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O Frau Merkel, How Does Your Garden Grow?

A cheap euro, plus the "short work" plan, allowed the Germans to make lemonade from lemons. But tomorrow may be sour.

Last week the German government reported a growth figure that should be the envy of the Western world, as long as most of the West struggles with mountains of debt while its citizens remain underemployed.

The number itself is boring, 2.2 percent. It's the amount the German GDP grew in the second quarter of 2010, compared to the same quarter in 2009. That's a record in Germany over the past 20 years — since reunification in 1990. If all four quarters were to expand at the same rate this year, Germany would be headed for an annual growth of something near 9 percent.

Germany managed this trick without shedding as many jobs as the United States in the wake of the 2008 credit crisis. Angela Merkel's government has been accused of shocking financial markets, mismanaging the euro and irresponsibly trimming its budget (with austerity measures) while America splashed out on bailouts and stimulus. Somehow, though, Berlin has done a few things right.


The first obvious boost was a quick drop in the euro's value. Germans run their economy on highly engineered exports, and a cheaper euro has moved German cars and machine parts around the world. Some people have wondered whether Merkel's surprise announcement of a new fiscal regulation last May was bureaucratic boneheadedness or a deliberate ploy to keep the euro cheap, but David Marsh, author of The Euro: The Politics of the New Global Currency, doubts it was deliberate. "I think that's a conspiracy theory. I think that's going a bit too far," he said. "But obviously it's true that the Germans have profited enormously from a weak euro."

What Berlin did on purpose was a combined right-left punch of stimulus and job-preservation. The stimulus plan will be familiar to Americans because it was an Abwrackprämie, or "scrapping bonus," paid to German drivers for turning in their old cars for new (to boost Germany's all-important car industry) — which became a model for Obama's "Cash for Clunkers" program.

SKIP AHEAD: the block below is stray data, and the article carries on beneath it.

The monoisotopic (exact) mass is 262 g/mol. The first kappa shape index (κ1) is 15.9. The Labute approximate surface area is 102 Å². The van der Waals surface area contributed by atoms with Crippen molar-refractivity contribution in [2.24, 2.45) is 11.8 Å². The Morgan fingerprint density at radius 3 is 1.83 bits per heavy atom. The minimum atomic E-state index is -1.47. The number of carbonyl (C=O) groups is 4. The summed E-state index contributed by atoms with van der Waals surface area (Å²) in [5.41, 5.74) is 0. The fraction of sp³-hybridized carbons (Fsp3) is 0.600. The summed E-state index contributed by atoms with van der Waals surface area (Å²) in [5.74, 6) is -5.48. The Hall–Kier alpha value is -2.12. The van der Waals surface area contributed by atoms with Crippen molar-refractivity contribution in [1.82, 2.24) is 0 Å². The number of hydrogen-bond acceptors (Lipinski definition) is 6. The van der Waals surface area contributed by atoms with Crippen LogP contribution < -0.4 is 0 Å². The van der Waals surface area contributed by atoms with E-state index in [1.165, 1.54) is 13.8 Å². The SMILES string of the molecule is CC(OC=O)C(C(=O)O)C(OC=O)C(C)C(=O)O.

EUROPEAN DISPATCHMichael Scott Moore complements his standing feature in Miller-McCune magazine with frequent posts on the policy challenges and solutions popping up on the other side of the pond.

Michael Scott Moore complements his standing feature in Miller-McCune magazine with frequent posts on the policy challenges and solutions popping up on the other side of the pond.

The other measure was uniquely German. A Kurzarbeit, or "short-work" plan, encouraged companies to reduce workers' hours during the recession without cutting jobs. Under this measure the government paid workers a chunk of their salaries (between two-thirds and 90 percent) for days of the week when they did nothing. The companies saved the difference; the government picked up the slack.

What also helped was a controversial reform under former Chancellor Gerhard Schröder (which probably cost him his job) to reduce welfare benefits overall. This austerity from a few years back helped the famously rigid German job market grow more adaptable. It now has "flexible labor schemes that allow [companies] to breathe with the economy," according to Jörg Krämer, a chief economist at Commerzbank AG in Frankfurt.

And the results are astonishing. While unemployment rose in the United States to 10.1 percent in 2009, it fell in Germany to 7 percent. Now more Germans have jobs as well as extra money to spend, which could set the stage (in such a frugal nation) for an even broader recovery.

The hitch is that a worldwide recovery won't be as dramatic for Germans as it could be for Americans. German jobs, in other words, won't come zooming back. The Organization for Economic Cooperation and Development has predicted that Germany will have a "jobless recovery," but that's because the jobs have largely recovered. Germans are working less, without being poor or unemployed.

They could be in trouble a few years down the road, because by preserving jobs, the government has also kept the economy from changing (painfully) in whichever direction it needs to move. Skilled machinists for BMW have kept their jobs, but there's no guarantee that BMW will build quite so many gasoline-powered cars in a green-minded future. (Detroit also failed to retool for a new generation of cars, in part because of the Cash for Clunkers program.)

Still, Berlin gambled well. Compensation schemes like Kurzarbeit are too expensive to keep in place for years on end, so Germany needed some sort of upswing this year to make its plan work.

"If the economy does not pick up steam, it will catch up with us," Burkhard Schwenker, CEO of the management consulting firm Roland Berger Strategy Consultants, told Spiegel Online at the end of last year. "But if the economy does recover, Germany, as an export-oriented country with strong companies, will benefit in particular."

In that sense the euro crisis was an unexpected boon.